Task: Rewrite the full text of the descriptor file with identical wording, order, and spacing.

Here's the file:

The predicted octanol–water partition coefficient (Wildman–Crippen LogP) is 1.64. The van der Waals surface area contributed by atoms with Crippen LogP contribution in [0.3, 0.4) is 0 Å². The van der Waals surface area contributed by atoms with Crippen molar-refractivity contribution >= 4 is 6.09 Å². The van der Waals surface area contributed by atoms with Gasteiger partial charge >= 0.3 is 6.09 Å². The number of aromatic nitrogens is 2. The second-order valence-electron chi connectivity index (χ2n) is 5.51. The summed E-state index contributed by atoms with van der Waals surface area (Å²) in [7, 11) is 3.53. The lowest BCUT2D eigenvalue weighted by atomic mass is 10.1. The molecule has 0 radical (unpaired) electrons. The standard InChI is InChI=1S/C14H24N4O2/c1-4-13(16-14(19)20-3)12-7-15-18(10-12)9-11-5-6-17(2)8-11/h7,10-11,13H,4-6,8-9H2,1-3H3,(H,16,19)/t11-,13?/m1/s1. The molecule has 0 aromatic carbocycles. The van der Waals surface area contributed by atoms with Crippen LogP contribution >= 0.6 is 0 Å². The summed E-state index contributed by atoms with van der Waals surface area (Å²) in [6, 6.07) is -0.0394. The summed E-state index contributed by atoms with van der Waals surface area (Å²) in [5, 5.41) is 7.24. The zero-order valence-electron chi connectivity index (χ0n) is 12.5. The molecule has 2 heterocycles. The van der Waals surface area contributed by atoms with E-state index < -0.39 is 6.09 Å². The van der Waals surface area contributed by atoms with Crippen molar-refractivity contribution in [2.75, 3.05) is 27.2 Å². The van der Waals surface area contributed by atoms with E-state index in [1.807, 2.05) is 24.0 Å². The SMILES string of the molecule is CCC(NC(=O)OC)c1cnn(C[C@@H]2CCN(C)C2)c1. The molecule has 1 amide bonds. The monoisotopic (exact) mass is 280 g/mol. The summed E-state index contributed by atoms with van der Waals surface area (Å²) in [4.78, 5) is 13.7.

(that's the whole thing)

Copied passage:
The predicted octanol–water partition coefficient (Wildman–Crippen LogP) is 1.64. The van der Waals surface area contributed by atoms with Crippen LogP contribution in [0.3, 0.4) is 0 Å². The van der Waals surface area contributed by atoms with Crippen molar-refractivity contribution >= 4 is 6.09 Å². The van der Waals surface area contributed by atoms with Gasteiger partial charge >= 0.3 is 6.09 Å². The number of aromatic nitrogens is 2. The second-order valence-electron chi connectivity index (χ2n) is 5.51. The summed E-state index contributed by atoms with van der Waals surface area (Å²) in [7, 11) is 3.53. The lowest BCUT2D eigenvalue weighted by atomic mass is 10.1. The molecule has 0 radical (unpaired) electrons. The standard InChI is InChI=1S/C14H24N4O2/c1-4-13(16-14(19)20-3)12-7-15-18(10-12)9-11-5-6-17(2)8-11/h7,10-11,13H,4-6,8-9H2,1-3H3,(H,16,19)/t11-,13?/m1/s1. The molecule has 0 aromatic carbocycles. The van der Waals surface area contributed by atoms with Crippen LogP contribution >= 0.6 is 0 Å². The summed E-state index contributed by atoms with van der Waals surface area (Å²) in [6, 6.07) is -0.0394. The summed E-state index contributed by atoms with van der Waals surface area (Å²) in [5, 5.41) is 7.24. The zero-order valence-electron chi connectivity index (χ0n) is 12.5. The molecule has 2 heterocycles. The van der Waals surface area contributed by atoms with E-state index < -0.39 is 6.09 Å². The van der Waals surface area contributed by atoms with Crippen molar-refractivity contribution in [2.75, 3.05) is 27.2 Å². The van der Waals surface area contributed by atoms with E-state index in [1.807, 2.05) is 24.0 Å². The SMILES string of the molecule is CCC(NC(=O)OC)c1cnn(C[C@@H]2CCN(C)C2)c1. The molecule has 1 amide bonds. The monoisotopic (exact) mass is 280 g/mol. The summed E-state index contributed by atoms with van der Waals surface area (Å²) in [4.78, 5) is 13.7.